Christian Living


A Dream Too Big Book Excerpt

I didn’t start out with the goal of becoming a Rhodes Scholar. As a kid, I didn’t even know what a Rhodes Scholar was. If I had known, I would have seen it as most people around me did: a dream too big for a kid from Compton. But that wouldn’t have stopped me from dreaming it. I’ve always dreamed big. For some people, that’s been a problem.

You see, in underserved inner-city communities like Compton, people don’t always like dreamers. Gangs look at a dreamer and think, He’ll never be one of us. And if he isn’t one of us, he’s a problem. Bad teachers look at a dreamer and think, that boy needs to know his place. The wealthy look at a dreamer and think, He’ll never succeed outside of shooting a basketball or rapping over a beat. Sometimes even neighbors and family members think dreamers are up to no good, because who would dare have big dreams in such a place?

They all think those things, but the truth goes deeper. Dreamers who reach high and strive to rise illustrate the stark realities of those who are left feeling like it’s better to just stay down than to climb and risk falling. Kids trapped in the same circumstances start off as dreamers too. Every kid I knew in elementary school had big dreams. But the dreams slowly faded away as the reality of dilapidated schools, gang violence, the unbalanced criminal justice system, and the lack of family support networks began to set in. Who can blame those kids when their environment is molded by oppression, systems ingrained long before their grandparents were even a thought? Any dreams coming from an inner-city neighborhood are tentative and can easily die from malnourishment. They are all dreams too big as far as a lot of people are concerned.

I’ve never let that stop me.

My first big dream was to make it to the NFL. I dreamed of using the NFL to change the lives of the people in my community, in my world. I worked hard to reach that goal, but I didn’t make it my only priority. Here’s the surprising part: the pursuit of that goal led me to even greater dreams. Achievements in academics, pursued to expand my opportunities for a football career, earned me scholarships to two great colleges. And those environments opened my eyes to the potential of education, to the possibility of changing the world in a way I never could imagine doing as a professional football player. My college experiences then led me to apply for scholarships. I was awarded several, including a Fulbright and, ultimately, the Rhodes Scholarship.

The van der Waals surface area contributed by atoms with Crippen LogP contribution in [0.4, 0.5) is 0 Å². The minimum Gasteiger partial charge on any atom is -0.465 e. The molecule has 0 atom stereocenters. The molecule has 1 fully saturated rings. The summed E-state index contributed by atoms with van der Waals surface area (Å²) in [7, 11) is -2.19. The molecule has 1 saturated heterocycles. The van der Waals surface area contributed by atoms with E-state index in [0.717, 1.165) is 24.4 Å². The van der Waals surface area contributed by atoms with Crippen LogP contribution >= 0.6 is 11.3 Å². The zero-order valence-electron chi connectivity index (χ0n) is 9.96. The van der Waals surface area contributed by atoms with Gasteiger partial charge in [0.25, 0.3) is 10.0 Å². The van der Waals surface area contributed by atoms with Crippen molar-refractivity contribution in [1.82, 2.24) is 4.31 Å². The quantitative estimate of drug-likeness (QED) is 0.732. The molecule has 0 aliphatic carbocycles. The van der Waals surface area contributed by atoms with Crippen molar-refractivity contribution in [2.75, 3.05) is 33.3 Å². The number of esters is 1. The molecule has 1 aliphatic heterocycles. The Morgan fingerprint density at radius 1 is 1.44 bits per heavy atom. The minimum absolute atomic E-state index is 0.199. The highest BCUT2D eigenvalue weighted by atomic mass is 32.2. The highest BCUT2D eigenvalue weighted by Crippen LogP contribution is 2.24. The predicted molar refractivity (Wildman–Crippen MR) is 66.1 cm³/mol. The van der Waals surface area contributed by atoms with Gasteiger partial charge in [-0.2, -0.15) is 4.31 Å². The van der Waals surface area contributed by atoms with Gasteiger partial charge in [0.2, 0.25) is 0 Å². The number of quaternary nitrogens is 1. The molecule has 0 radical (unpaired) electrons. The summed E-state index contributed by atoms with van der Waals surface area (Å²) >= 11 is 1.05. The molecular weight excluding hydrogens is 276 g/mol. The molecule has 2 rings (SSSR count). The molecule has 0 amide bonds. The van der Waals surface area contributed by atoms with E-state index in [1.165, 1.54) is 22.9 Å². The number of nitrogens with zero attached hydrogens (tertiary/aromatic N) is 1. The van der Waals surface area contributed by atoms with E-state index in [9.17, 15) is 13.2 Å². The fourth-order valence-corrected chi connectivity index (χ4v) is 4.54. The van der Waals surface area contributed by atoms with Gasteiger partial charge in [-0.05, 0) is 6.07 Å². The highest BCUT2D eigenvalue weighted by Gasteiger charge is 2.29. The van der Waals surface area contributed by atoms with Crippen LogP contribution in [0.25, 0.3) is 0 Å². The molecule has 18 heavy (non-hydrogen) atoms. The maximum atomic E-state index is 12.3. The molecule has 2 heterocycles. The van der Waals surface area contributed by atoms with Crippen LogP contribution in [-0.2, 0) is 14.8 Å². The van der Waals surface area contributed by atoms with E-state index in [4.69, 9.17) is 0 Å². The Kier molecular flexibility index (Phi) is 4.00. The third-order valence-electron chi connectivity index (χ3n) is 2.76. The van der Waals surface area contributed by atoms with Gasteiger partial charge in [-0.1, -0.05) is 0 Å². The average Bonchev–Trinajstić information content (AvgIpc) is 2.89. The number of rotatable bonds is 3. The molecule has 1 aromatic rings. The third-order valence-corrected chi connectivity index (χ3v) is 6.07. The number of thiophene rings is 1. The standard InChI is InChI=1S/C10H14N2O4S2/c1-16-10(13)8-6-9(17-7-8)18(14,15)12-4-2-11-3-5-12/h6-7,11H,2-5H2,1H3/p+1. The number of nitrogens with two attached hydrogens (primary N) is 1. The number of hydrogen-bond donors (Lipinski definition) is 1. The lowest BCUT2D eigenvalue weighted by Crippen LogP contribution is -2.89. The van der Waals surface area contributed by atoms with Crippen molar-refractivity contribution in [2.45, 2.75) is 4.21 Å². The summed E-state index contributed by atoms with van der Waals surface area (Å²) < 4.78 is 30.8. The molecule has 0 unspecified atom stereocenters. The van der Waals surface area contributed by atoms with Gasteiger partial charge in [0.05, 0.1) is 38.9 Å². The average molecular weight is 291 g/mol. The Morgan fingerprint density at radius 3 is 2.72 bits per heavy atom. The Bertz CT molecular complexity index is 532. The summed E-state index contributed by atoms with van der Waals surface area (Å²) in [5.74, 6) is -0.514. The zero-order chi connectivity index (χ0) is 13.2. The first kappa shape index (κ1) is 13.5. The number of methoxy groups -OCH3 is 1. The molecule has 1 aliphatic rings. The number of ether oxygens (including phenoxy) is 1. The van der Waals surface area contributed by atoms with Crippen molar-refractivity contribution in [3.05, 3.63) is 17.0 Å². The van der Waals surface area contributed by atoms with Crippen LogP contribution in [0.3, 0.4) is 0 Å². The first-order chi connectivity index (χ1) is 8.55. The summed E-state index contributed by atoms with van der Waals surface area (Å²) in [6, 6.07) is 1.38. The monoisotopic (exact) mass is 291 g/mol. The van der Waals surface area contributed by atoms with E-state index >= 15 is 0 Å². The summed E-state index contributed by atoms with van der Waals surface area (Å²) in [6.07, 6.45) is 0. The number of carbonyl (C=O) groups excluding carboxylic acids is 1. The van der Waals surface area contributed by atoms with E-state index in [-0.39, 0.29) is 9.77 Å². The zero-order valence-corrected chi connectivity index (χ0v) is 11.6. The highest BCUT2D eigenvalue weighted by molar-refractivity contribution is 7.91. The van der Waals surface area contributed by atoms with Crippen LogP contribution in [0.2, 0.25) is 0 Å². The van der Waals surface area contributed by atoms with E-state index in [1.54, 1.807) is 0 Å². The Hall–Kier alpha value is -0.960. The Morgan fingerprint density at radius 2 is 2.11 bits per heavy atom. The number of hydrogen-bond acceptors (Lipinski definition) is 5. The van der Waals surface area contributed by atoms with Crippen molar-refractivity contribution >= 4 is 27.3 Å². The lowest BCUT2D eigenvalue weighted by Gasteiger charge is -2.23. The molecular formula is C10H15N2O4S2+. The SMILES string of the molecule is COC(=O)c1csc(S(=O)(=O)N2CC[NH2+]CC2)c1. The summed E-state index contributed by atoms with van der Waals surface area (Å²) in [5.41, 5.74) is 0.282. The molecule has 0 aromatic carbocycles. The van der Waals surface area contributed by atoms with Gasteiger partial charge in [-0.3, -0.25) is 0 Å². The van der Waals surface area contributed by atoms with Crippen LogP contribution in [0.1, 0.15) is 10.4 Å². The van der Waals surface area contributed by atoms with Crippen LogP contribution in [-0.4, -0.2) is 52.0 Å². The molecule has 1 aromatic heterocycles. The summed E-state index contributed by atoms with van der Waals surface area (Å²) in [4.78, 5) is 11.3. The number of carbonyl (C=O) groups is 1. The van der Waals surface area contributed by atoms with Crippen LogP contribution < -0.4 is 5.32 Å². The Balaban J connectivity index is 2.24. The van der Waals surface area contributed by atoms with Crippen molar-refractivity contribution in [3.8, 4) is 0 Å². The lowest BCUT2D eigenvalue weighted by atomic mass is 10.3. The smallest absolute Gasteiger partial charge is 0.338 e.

Along the way, I cofounded the Texas Christian University student organization TCU SPARK (Strong Players Are Reaching Kids) and began to speak across the United States to any corporation, university, prison, or gang that would be willing to hear my voice. Those experiences helped me realize what I wanted to do with my life. I wanted to help. I wanted one day to know how it feels to have changed the world. I wanted to put big dreams within reach of young people as well as anybody who seeks to better themselves and the world we live in. This book is my story, and I want my story to inspire. Most of all, I want it to provide hope to people who might be having a hard time holding on to it.

I’ve been brutally hungry, so much so that it seemed like the pains in my stomach might never go away. I’ve been treated like a throwaway person, given no due by an inner-city educational system that is not only broken but punitive. I’ve known crushing poverty. I’ve had guns flashed at me as I walked home from school, and I’ve lost friends to senseless violence.

If all that has taught me anything, it’s that you can get by without food. You can be cold and hungry. You can survive poverty, and you can transition from victim of violence to victor over violence. It is only when you give up hope that will you be beaten and lost. A wise man once told me a well-known saying: “Man can live about forty days without food, about three days without water, about eight minutes without air, but not for one moment without hope.” In the words of Dr. Martin Luther King Jr.: “We must accept finite disappointment, but never lose infinite hope.” The greatest hope lies in dreams that seem too big to be realized. Audacious dreams that you have no right even thinking about.

Competing for a Rhodes Scholarship was part of my still-ongoing journey, and the process was enlightening. During the final interview for the scholarship, the questions posed to candidates are intellectual, largely related to a given candidate’s interests. In my interview, I was able to make the questions personal and relate them to my life experiences.

Question by question, the interview gave me a chance to tell the Rhodes committee my story. It’s what won me a scholarship and is why I’ve chosen specific questions from that interview to introduce each chapter in this book. The questions describe the journey and the themes that define me; each one represents a signpost I’ve followed on my quest to be my very best.

If there’s a key message here, one thing I want readers to take away from reading this book, it’s that you have to dream dreams that are too big. Dreams that are on the edge of impossibility to everyone else, but live on the edge of possibility in your heart. Many years ago, I committed myself to dreaming dreams that were so big, so unimaginable, so unfathomable, so unrealistic, that without divine intervention they were destined to fail. They were all dreams too big. And this book is the story of how they came true.


Taken from A Dream Too Big: The Story of an Improbable Journey from Compton to Oxford by Caylin Moore Copyright © 2019 by Caylin Moore. Used by permission of Thomas Nelson. www.thomasnelson.com.

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